So I have two language files, english and french. They are in this format:


An example in English would be:

ui.title=My Title

And in French:

ui.title=Mon Titre

So I need a script that reads the language files and finds the differences. So say that the English file had keys:


But French only had

ui.title=Mon Titre

After running the script, it should output a file french.changes containing ui.close=Close. So this way, I can send the file off to my translators and they can translate it.

When I get it back, I can simply run cat french.changes >> french; sort -o Language_fr_FR.properties, to merge the changes.

I also need a method of sorting the language files by the key not the whole line.

I looked into diff but not sure how to use it correctly. I have been using Linux for quite a while but not so up to speed on fancy scripting :)

Thanks for any help!

  • Are all key=translation entries on separate lines? Apart from the missing lines, are all entries in the same order? Is the order of the lines of importance or could they be rearranged? – Fiximan Aug 15 '15 at 19:03
  • 1. I changed my mind, I want the output of the changes file to be like ui.close=Close rather than ui.close= so that people know what to translate. 2. Yes, they are all on separate lines. 3. The order of the lines in the .changes file doesn't have to be sorted, but the one after being merged back after translation should be. – Chris Smith Aug 15 '15 at 19:10

You could use:

grep -v -f <(sed -r 's/([^=]*).*$/\1/' fr.i18n.txt) en.i18n.txt

Which filters all keys from fr.i18n.txt from en.i18n.txt.


$ cat > en.i18n.txt
$ cat > fr.i18n.txt
$ grep -v -f <(sed -r 's/([^=]*).*$/\1/' fr.i18n.txt) en.i18n.txt
$ FINISHED="$(grep -v -f <(sed -r 's/([^=]*).*$/\1/' fr.i18n.txt) en.i18n.txt)"
$ echo "$FINISHED"

@don_crissti also correctly pointed out, that in this case the filterlist can also easily by generated with cuttin the 1st field using the delimiter '=':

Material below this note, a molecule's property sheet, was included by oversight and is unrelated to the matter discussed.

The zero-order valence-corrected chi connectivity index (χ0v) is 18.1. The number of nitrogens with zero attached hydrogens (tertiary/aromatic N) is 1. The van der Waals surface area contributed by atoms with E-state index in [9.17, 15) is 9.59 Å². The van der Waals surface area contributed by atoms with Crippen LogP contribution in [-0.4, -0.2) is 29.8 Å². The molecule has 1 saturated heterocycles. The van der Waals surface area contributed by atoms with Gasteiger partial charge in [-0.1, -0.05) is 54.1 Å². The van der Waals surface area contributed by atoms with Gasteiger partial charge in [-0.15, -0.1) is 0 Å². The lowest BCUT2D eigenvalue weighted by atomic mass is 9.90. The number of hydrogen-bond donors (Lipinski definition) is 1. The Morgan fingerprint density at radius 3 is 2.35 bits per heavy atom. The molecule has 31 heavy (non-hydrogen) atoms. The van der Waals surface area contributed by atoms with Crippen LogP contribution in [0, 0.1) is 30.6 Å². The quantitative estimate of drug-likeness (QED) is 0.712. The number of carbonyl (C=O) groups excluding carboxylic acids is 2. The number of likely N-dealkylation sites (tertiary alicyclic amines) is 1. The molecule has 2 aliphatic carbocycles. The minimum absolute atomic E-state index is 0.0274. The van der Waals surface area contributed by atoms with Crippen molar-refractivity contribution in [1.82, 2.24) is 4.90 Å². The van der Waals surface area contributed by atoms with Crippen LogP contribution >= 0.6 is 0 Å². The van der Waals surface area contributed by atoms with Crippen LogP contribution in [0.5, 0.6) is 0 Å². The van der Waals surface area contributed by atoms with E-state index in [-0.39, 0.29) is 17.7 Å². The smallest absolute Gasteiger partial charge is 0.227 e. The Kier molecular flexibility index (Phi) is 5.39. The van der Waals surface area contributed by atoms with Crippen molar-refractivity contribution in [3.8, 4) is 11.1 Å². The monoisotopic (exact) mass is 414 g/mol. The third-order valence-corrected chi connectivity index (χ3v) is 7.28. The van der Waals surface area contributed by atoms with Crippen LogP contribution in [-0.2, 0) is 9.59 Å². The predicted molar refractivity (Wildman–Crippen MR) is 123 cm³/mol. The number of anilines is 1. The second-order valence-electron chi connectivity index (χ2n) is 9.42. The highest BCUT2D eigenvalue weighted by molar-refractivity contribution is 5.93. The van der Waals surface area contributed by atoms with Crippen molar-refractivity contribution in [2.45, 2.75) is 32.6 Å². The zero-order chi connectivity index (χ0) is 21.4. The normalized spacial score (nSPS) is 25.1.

grep -v -f <(cut -d= -f1 fr.i18n.txt) eng.i18n.txt

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The following takes two files, eng and fr, sorts them on the key, and "joins" them on the key, showing only any missing entries from file 1 (eng).

join -t= -v1 <(sort -t= -k 1,1 eng) <(sort -t= -k 1,1 fr)

So the sort on key you want is eg:

sort -t= -k 1,1 eng
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  • Same thing here, a messed up, I want the output of the changes file to be like ui.close=Close rather than ui.close= so that people know what to translate. Sorry for the inconvenience. – Chris Smith Aug 15 '15 at 19:13
  • Would this work with more parts of the key? I see 1.1, 2.2 etc and not sure if that is limiting it to only *.* and not allowing for a key of x.y.z.a.b.c=Hello! – Chris Smith Aug 15 '15 at 19:23
  • 1.2 refers to field 2 of file 1, where the fields were split on "=", so the form of the key is not important. – meuh Aug 15 '15 at 19:27
  • 1
    join -v1 -t= <(sort eng) <(sort fr) is enough for english field data – Costas Aug 15 '15 at 19:48
  • @Costas great simplification, thanks. my notes on join from 10+ years ago need a refresh. I still needed to sort on the key only though, else join complains with my example data with keys of different lengths. – meuh Aug 15 '15 at 20:17

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